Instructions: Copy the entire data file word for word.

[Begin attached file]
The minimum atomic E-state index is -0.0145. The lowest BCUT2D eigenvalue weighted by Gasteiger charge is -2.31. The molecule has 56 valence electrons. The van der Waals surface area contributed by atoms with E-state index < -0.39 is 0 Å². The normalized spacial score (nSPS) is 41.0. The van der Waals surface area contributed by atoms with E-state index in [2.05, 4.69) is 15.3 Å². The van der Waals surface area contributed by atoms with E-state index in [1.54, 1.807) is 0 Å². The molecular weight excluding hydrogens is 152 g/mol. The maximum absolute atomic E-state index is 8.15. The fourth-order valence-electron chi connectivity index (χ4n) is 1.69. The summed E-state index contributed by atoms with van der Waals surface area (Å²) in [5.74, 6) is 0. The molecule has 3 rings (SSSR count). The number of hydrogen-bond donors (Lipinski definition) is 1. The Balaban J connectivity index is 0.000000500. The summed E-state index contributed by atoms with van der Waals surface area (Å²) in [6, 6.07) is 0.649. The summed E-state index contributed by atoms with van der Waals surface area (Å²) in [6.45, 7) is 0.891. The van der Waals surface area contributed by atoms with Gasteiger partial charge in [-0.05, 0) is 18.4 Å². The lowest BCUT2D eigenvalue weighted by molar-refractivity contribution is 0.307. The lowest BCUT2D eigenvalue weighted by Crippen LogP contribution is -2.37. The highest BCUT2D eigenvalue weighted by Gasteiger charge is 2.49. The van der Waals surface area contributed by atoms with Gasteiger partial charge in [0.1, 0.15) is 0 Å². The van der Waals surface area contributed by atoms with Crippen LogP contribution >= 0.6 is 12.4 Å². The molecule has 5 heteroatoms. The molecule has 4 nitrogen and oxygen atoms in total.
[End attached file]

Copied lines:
The minimum atomic E-state index is -0.0145. The lowest BCUT2D eigenvalue weighted by Gasteiger charge is -2.31. The molecule has 56 valence electrons. The van der Waals surface area contributed by atoms with E-state index < -0.39 is 0 Å². The normalized spacial score (nSPS) is 41.0. The van der Waals surface area contributed by atoms with E-state index in [2.05, 4.69) is 15.3 Å². The van der Waals surface area contributed by atoms with E-state index in [1.54, 1.807) is 0 Å². The molecular weight excluding hydrogens is 152 g/mol. The maximum absolute atomic E-state index is 8.15. The fourth-order valence-electron chi connectivity index (χ4n) is 1.69. The summed E-state index contributed by atoms with van der Waals surface area (Å²) in [5.74, 6) is 0. The molecule has 3 rings (SSSR count). The number of hydrogen-bond donors (Lipinski definition) is 1. The Balaban J connectivity index is 0.000000500. The summed E-state index contributed by atoms with van der Waals surface area (Å²) in [6, 6.07) is 0.649. The summed E-state index contributed by atoms with van der Waals surface area (Å²) in [6.45, 7) is 0.891. The van der Waals surface area contributed by atoms with Gasteiger partial charge in [-0.05, 0) is 18.4 Å². The lowest BCUT2D eigenvalue weighted by molar-refractivity contribution is 0.307. The lowest BCUT2D eigenvalue weighted by Crippen LogP contribution is -2.37. The highest BCUT2D eigenvalue weighted by Gasteiger charge is 2.49. The van der Waals surface area contributed by atoms with Gasteiger partial charge in [0.1, 0.15) is 0 Å². The van der Waals surface area contributed by atoms with Crippen LogP contribution >= 0.6 is 12.4 Å². The molecule has 5 heteroatoms. The molecule has 4 nitrogen and oxygen atoms in total.